“Escape from Spiderhead”
This is the first long story in the collection (thankfully Saunders doesn’t pull a DFW and disguise novellas as short stories and then make his readers suffer. I know it’s heresy to talk bad about DFW, but the man wrote some poor short stories, all sharing the same similarity: Being much too long). Anyway, “Escape from Spiderhead” is a story of a convict participating in a clinical trial for drugs that can make a human being love any other human, feel nothing towards any other human, or want to make passionate love to any other human. There exists a good amount of disturbing scientific positivism in this story (not from Saunders as an endorsement of it, just from one or two of the characters). I was engrossed in it, partially because I’m interested in what horrifies me. Saunders does this a lot in Tenth of December: That is, asking the reader what is horrifying.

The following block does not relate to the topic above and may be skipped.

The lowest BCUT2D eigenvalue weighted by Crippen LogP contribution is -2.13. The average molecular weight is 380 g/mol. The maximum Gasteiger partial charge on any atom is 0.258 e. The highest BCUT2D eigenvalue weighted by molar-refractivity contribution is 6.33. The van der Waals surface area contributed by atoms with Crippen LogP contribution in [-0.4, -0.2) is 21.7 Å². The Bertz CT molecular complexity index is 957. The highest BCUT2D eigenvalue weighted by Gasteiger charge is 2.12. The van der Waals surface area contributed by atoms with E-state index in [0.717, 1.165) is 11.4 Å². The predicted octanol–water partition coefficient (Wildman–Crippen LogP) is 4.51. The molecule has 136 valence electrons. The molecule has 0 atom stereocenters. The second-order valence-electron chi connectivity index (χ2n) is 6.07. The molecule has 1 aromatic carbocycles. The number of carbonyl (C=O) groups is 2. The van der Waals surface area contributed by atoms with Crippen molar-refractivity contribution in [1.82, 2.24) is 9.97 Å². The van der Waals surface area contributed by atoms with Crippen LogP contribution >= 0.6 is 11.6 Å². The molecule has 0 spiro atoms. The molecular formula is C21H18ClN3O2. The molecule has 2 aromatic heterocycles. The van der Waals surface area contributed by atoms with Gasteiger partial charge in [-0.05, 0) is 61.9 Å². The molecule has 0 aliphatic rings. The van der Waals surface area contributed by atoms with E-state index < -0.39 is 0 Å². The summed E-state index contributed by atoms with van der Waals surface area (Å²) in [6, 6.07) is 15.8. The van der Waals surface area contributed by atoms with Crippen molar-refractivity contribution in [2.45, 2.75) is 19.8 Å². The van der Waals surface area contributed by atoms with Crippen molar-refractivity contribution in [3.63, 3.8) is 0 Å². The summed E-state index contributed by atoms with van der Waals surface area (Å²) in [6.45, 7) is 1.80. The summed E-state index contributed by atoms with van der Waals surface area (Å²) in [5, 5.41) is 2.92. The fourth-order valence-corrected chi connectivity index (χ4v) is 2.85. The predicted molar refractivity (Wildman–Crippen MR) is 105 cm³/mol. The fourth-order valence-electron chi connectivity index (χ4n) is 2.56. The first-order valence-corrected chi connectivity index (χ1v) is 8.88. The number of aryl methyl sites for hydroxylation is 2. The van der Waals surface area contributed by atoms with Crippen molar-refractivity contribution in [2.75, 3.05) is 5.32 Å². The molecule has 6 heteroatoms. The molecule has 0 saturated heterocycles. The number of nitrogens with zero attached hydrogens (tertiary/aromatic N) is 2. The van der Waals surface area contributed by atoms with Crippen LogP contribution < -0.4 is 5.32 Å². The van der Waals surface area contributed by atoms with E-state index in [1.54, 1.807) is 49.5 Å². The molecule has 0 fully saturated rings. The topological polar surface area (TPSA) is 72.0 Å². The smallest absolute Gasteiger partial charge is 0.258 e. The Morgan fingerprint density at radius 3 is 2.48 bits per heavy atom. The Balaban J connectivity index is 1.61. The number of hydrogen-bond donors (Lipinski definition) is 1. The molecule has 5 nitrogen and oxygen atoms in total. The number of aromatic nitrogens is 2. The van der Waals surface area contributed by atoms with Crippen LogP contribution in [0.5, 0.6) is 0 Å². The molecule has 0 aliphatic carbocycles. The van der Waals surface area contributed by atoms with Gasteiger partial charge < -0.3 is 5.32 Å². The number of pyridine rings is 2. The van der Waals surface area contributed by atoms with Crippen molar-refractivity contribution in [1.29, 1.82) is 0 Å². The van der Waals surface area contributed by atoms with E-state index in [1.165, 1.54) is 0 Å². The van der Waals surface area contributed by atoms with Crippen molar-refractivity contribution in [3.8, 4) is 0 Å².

If I were to sum it up in a single sentence: “It is not the words themselves, but what it is under them that is disturbing.” Not a bad story. Part of my experience of Tenth of December is simply experiencing Saunders for the first time. He doesn’t have one unique voice that pervades through the entirety of his writing. Instead he has a plethora of styles and mechanisms he employs. No doubt he is one of the most talented writers I’ve read, but at time it detracts from what exactly he is trying to get across. Each story is so vastly different from the one before it. “Exhortation” is once again interesting, but just not my cup of tea.